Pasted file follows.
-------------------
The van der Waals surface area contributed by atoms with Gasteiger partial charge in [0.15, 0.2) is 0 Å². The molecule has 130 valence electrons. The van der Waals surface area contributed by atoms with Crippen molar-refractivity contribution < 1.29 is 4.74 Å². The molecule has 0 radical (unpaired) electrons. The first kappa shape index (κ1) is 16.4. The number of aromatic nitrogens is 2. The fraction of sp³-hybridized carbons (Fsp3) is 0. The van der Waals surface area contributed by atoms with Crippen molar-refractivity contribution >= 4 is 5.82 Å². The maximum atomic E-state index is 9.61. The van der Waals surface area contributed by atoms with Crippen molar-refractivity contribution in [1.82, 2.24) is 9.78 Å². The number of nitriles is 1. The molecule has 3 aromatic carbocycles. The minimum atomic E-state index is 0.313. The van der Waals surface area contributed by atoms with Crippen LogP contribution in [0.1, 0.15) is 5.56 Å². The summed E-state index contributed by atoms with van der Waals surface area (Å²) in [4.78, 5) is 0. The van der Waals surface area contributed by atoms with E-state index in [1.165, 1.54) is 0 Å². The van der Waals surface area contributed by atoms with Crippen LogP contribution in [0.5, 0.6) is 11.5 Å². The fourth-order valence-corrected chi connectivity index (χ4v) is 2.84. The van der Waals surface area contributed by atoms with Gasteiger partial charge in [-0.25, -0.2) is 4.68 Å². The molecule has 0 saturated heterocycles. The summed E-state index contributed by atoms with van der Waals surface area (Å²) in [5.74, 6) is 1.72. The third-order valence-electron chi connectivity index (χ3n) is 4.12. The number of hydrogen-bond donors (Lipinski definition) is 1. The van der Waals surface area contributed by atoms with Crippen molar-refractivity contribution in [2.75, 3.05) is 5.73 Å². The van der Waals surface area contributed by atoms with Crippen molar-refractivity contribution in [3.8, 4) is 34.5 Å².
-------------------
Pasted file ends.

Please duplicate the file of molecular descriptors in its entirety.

The van der Waals surface area contributed by atoms with Gasteiger partial charge in [0.15, 0.2) is 0 Å². The molecule has 130 valence electrons. The van der Waals surface area contributed by atoms with Crippen molar-refractivity contribution < 1.29 is 4.74 Å². The molecule has 0 radical (unpaired) electrons. The first kappa shape index (κ1) is 16.4. The number of aromatic nitrogens is 2. The fraction of sp³-hybridized carbons (Fsp3) is 0. The van der Waals surface area contributed by atoms with Crippen molar-refractivity contribution >= 4 is 5.82 Å². The maximum atomic E-state index is 9.61. The van der Waals surface area contributed by atoms with Crippen molar-refractivity contribution in [1.82, 2.24) is 9.78 Å². The number of nitriles is 1. The molecule has 3 aromatic carbocycles. The minimum atomic E-state index is 0.313. The van der Waals surface area contributed by atoms with Crippen LogP contribution in [0.1, 0.15) is 5.56 Å². The summed E-state index contributed by atoms with van der Waals surface area (Å²) in [4.78, 5) is 0. The van der Waals surface area contributed by atoms with E-state index in [1.165, 1.54) is 0 Å². The van der Waals surface area contributed by atoms with Crippen LogP contribution in [0.5, 0.6) is 11.5 Å². The fourth-order valence-corrected chi connectivity index (χ4v) is 2.84. The van der Waals surface area contributed by atoms with Gasteiger partial charge in [-0.25, -0.2) is 4.68 Å². The molecule has 0 saturated heterocycles. The summed E-state index contributed by atoms with van der Waals surface area (Å²) in [5.74, 6) is 1.72. The third-order valence-electron chi connectivity index (χ3n) is 4.12. The number of hydrogen-bond donors (Lipinski definition) is 1. The van der Waals surface area contributed by atoms with Crippen molar-refractivity contribution in [2.75, 3.05) is 5.73 Å². The van der Waals surface area contributed by atoms with Crippen molar-refractivity contribution in [3.8, 4) is 34.5 Å².